Monday, 10 November 2014

Theatre review: 2071

2071 is the year climate scientist Professor Chris Rapley's oldest granddaughter will be the age he is now, which gives his lecture at the Royal Court its title. Rapley describes how he first became fascinated with the Antarctic as a child, and how as an adult his work has seen him studying the melting of the polar ice and the ramifications for Earth's climate. He presents inarguable evidence for climate change, a bleak prospect of how much worse it'll get when his grandchildren are adults, but finally he has some optimism that the initiatives of the world's governments have some chance of preventing the worst of it. I did puzzle over whether to call this a theatre review or come up with something else, like "lecture review," but director Katie Mitchell has insisted that it's theatre, so I have to judge it on those terms.

It has a set - Chloe Lamford supplies a tunnel made up of three screens, on which monochrome charts and maps are projected - and music by Paul Clark playing quietly underneath it. But in every other respect the show rejects theatricality to such an extent it's hard to agree with Mitchell or, to be honest, see exactly what contribution she as director has made.


A scientist doesn't have to be charismatic but nor are the two mutually exclusive, so while Rapley may have the best knowledge for the job, it seems perverse not to have chosen someone with the tiniest ability to engage with an audience. What's most unusual is that, for someone whose potted life story describes a lifelong fascination with his subject, he has no ability, or even apparently any desire, to infect his listeners with his enthusiasm for it. I don't blame Rapley for being clearly uncomfortable on stage (he sits down, crosses his legs, and then apart from the occasional sip of water doesn't move for the next hour) but everyone around him who must have been able to see this wasn't a job suited to him, and let him do it anyway.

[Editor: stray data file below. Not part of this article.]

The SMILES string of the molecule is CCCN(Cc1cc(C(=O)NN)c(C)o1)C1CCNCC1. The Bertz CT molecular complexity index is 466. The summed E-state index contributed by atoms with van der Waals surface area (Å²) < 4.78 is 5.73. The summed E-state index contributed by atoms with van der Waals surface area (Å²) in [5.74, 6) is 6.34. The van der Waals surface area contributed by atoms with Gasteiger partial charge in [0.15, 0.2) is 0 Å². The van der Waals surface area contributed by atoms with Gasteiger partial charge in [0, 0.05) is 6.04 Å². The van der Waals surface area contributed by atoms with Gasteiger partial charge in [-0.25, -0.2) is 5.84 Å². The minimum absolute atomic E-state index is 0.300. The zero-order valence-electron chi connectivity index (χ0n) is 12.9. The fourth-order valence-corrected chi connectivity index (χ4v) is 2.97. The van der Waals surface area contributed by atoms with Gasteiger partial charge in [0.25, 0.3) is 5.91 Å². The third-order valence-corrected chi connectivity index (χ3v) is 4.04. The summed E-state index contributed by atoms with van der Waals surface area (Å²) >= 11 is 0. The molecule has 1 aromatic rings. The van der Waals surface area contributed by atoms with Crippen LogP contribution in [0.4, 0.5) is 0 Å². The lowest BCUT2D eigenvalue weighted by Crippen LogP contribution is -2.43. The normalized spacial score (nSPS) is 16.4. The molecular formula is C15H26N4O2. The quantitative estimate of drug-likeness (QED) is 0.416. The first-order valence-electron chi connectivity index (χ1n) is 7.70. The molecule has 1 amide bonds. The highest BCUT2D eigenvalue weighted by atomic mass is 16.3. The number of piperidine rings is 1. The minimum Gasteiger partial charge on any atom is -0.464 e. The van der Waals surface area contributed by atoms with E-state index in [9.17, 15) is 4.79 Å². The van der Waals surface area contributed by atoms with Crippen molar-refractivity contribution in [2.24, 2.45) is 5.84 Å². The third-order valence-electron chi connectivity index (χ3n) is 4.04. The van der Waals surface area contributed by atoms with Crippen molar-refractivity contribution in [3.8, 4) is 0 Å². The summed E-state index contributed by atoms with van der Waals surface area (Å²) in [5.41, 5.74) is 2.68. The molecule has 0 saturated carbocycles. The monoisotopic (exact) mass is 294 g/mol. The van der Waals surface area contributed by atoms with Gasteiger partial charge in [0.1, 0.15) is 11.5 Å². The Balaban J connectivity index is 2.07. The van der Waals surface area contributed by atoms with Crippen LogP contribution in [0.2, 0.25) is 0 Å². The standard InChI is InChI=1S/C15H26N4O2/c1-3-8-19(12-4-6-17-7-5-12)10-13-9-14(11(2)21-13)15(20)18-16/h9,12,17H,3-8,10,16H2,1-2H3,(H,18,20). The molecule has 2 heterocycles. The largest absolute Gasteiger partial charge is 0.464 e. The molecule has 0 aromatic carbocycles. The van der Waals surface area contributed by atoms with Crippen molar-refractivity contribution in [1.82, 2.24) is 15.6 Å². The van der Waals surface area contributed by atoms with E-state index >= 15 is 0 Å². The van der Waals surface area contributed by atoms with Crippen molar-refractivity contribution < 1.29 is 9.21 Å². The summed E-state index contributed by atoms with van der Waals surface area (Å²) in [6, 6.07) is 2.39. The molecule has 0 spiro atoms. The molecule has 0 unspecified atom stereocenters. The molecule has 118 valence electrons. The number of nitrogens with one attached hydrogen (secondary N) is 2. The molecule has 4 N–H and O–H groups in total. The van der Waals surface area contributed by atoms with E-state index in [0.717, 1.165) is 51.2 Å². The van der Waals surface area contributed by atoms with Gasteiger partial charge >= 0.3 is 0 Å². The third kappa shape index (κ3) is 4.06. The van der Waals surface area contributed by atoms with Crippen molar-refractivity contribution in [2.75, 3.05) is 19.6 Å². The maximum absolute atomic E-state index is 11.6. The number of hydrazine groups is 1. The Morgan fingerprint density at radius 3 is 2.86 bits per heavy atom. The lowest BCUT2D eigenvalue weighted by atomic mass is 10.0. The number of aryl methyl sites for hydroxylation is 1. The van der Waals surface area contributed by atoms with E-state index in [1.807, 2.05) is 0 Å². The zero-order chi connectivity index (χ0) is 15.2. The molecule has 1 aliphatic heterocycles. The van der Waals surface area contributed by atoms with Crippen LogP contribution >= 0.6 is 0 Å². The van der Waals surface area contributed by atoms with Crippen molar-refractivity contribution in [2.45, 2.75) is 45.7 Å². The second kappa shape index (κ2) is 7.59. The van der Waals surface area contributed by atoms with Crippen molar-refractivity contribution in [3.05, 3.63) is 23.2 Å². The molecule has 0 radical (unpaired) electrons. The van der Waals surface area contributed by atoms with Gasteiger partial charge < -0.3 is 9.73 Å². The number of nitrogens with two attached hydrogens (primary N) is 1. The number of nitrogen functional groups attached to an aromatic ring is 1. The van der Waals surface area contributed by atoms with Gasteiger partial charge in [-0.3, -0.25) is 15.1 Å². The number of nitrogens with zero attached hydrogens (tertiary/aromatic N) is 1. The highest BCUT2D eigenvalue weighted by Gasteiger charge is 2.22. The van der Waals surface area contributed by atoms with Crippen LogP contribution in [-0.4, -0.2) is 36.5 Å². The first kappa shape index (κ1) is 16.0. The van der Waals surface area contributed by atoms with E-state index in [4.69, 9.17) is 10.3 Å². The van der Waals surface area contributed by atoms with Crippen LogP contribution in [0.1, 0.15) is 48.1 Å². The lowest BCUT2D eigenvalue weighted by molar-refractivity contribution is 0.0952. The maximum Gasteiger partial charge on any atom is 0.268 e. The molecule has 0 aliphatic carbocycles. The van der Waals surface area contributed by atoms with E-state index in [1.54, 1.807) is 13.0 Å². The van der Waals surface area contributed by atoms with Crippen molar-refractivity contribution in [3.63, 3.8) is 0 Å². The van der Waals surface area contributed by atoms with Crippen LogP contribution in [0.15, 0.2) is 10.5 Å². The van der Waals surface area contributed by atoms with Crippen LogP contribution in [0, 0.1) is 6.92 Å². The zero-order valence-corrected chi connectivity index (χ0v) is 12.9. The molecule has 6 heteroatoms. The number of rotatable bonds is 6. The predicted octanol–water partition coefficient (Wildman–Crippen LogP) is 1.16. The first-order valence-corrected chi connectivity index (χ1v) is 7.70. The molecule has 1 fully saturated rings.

Rapley's speech is co-written by Duncan Macmilan, which just makes me wonder how dry it would have been if he hadn't had a professional playwright's help. Because the facts themselves are quite compelling, the show's not quite as dull as I was fearing, but again this is entirely down to the material, not in the least bit down to how it's been treated on stage. And while I couldn't have given you the statistics, I already knew and agreed with the broad sweep of the show's message, and I'd hazard a guess most of the rest of audience did too. 2071 ends with Rapley telling us how even staging this show, and the creatives and audience travelling to and from it, is creating a carbon footprint that will still be present in 2071. The Royal Court is quite often guilty of preaching to the converted; this time the converted also get berated for turning up to preached to in the first place.

2071 by Duncan Macmillan and Chris Rapley is booking until the 15th of November at the Royal Court's Jerwood Theatre Downstairs; and then on the 17th and 18th of December at Deutsches Schauspielhaus, Hamburg.

Running time: 1 hour 10 minutes straight through.

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